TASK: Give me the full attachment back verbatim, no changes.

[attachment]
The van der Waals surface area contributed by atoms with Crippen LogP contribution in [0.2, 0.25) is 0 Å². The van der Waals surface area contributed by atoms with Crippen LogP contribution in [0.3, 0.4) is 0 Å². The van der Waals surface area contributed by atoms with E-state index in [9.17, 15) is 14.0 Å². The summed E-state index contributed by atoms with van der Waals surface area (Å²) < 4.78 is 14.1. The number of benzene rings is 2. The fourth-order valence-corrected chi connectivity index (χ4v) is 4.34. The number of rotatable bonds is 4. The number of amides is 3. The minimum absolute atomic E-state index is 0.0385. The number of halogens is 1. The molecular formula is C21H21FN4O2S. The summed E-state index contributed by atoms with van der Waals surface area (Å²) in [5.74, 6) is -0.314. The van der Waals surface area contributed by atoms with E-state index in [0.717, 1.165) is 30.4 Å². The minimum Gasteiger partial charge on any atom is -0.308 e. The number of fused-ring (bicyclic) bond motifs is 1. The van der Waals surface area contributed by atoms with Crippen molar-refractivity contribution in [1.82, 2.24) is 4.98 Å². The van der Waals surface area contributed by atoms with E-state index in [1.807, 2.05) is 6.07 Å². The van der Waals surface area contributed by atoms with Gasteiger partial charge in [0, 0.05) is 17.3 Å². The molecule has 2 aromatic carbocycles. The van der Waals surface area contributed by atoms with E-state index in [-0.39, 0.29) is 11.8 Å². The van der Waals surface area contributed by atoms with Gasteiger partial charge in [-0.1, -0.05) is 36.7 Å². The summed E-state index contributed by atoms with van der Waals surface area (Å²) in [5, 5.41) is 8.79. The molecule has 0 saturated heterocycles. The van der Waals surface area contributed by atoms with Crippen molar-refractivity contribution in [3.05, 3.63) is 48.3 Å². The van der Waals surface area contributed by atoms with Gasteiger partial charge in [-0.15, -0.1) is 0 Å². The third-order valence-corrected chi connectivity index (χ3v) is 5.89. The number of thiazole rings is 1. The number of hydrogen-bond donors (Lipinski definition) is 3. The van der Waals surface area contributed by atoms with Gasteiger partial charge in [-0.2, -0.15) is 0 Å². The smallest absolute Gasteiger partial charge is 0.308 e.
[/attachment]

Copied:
The van der Waals surface area contributed by atoms with Crippen LogP contribution in [0.2, 0.25) is 0 Å². The van der Waals surface area contributed by atoms with Crippen LogP contribution in [0.3, 0.4) is 0 Å². The van der Waals surface area contributed by atoms with E-state index in [9.17, 15) is 14.0 Å². The summed E-state index contributed by atoms with van der Waals surface area (Å²) < 4.78 is 14.1. The number of benzene rings is 2. The fourth-order valence-corrected chi connectivity index (χ4v) is 4.34. The number of rotatable bonds is 4. The number of amides is 3. The minimum absolute atomic E-state index is 0.0385. The number of halogens is 1. The molecular formula is C21H21FN4O2S. The summed E-state index contributed by atoms with van der Waals surface area (Å²) in [5.74, 6) is -0.314. The van der Waals surface area contributed by atoms with E-state index in [0.717, 1.165) is 30.4 Å². The minimum Gasteiger partial charge on any atom is -0.308 e. The number of fused-ring (bicyclic) bond motifs is 1. The van der Waals surface area contributed by atoms with Crippen molar-refractivity contribution in [1.82, 2.24) is 4.98 Å². The van der Waals surface area contributed by atoms with E-state index in [1.807, 2.05) is 6.07 Å². The van der Waals surface area contributed by atoms with Gasteiger partial charge in [0, 0.05) is 17.3 Å². The molecule has 2 aromatic carbocycles. The van der Waals surface area contributed by atoms with E-state index in [-0.39, 0.29) is 11.8 Å². The van der Waals surface area contributed by atoms with Gasteiger partial charge in [-0.1, -0.05) is 36.7 Å². The summed E-state index contributed by atoms with van der Waals surface area (Å²) in [5, 5.41) is 8.79. The molecule has 0 saturated heterocycles. The van der Waals surface area contributed by atoms with Crippen molar-refractivity contribution in [3.05, 3.63) is 48.3 Å². The van der Waals surface area contributed by atoms with Gasteiger partial charge in [-0.15, -0.1) is 0 Å². The third-order valence-corrected chi connectivity index (χ3v) is 5.89. The number of thiazole rings is 1. The number of hydrogen-bond donors (Lipinski definition) is 3. The van der Waals surface area contributed by atoms with Gasteiger partial charge in [-0.2, -0.15) is 0 Å². The smallest absolute Gasteiger partial charge is 0.308 e.